February 22, 2017

PPACA Repeal Threatens Prevention and Public Health Fund for Rural Health

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The Patient Protection and Affordable Care Act (PPACA) established the Prevention and Public Health Fund (PPHF), and by law, the Fund must be used to provide for expanded and sustained national investment in preventative public health programs to improve health, enhance healthcare quality, and help restrain the rate of growth in private and public healthcare costs.

First authorized in 2010, to date the Fund has invested in a broad range of evidence-based activities from the federal to state to local community levels, including clinical and community prevention activities such as chronic disease management initiatives, research, public health infrastructure operations, initiatives to address college suicides, smoking and tobacco prevention, surveillance and tracking, programs for low-income mothers, and public health workforce training.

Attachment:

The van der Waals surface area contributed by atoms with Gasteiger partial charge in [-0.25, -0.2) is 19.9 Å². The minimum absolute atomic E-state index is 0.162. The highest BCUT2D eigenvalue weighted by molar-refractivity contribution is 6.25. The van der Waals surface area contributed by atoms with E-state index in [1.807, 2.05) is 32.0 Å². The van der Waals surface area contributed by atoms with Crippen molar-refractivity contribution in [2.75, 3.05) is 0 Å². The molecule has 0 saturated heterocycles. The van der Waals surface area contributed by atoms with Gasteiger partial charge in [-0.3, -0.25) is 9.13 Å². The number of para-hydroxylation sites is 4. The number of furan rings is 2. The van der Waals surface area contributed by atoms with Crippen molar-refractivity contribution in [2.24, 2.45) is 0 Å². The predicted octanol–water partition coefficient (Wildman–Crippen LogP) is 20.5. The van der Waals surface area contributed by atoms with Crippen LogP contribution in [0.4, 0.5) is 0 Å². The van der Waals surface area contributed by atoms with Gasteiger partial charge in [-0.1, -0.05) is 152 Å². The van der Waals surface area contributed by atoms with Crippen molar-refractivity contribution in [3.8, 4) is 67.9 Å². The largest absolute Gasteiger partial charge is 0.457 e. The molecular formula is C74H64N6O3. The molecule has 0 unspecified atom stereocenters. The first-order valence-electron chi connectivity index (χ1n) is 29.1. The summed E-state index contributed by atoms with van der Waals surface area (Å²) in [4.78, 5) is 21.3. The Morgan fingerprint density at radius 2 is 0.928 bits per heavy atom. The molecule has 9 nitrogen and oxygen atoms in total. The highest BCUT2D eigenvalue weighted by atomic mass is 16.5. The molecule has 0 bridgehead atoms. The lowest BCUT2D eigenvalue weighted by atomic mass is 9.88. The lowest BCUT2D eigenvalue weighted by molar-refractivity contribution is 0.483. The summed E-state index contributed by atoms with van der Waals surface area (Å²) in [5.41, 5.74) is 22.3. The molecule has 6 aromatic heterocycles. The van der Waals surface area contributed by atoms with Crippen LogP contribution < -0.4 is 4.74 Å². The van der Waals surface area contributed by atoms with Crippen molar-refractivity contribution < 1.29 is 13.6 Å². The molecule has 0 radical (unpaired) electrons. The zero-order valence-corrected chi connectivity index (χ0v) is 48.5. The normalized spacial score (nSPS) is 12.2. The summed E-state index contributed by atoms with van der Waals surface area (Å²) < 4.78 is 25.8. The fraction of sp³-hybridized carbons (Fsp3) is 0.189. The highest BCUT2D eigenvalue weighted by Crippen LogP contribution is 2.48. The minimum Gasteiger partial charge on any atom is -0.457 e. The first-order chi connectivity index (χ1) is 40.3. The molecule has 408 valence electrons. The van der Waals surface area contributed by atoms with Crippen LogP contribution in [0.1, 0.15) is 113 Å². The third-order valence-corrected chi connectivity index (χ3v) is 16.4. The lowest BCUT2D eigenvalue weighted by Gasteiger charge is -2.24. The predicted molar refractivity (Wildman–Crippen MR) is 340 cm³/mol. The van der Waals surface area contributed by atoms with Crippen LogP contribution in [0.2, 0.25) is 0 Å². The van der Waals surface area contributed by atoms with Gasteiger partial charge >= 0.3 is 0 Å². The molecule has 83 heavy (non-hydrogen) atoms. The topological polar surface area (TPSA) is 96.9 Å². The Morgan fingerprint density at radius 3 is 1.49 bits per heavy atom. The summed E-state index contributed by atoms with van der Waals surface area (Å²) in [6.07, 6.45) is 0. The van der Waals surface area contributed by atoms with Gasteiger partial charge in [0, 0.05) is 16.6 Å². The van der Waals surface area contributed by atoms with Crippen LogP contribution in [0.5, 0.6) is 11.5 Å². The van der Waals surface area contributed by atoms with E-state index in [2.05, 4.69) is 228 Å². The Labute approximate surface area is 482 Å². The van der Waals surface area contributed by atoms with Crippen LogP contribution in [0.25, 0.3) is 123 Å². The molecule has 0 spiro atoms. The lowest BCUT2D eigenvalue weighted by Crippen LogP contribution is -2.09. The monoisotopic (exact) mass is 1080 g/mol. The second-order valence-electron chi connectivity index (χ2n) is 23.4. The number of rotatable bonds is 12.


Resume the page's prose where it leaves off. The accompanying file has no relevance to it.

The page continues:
Many who work on the front lines implementing these initiatives and who are making a difference are rightfully worried that a PPACA repeal could eliminate the Fund at a crucial point in time, when it is needed to reduce the estimated $3.2 trillion annually spent to treat diseases and illnesses with medical programs, drugs, and services. Also in the equation is the fact that Republicans are in position to repeal the PPACA without any support from Democrats, and while big issues loom – loss of insurance exchanges, potentially impacting 20 million, and Medicaid expansion being at risk –  no one is mentioning some of the other provisions embedded within the PPACA that are at risk of being repealed. It is this very law where the heart of public health is located.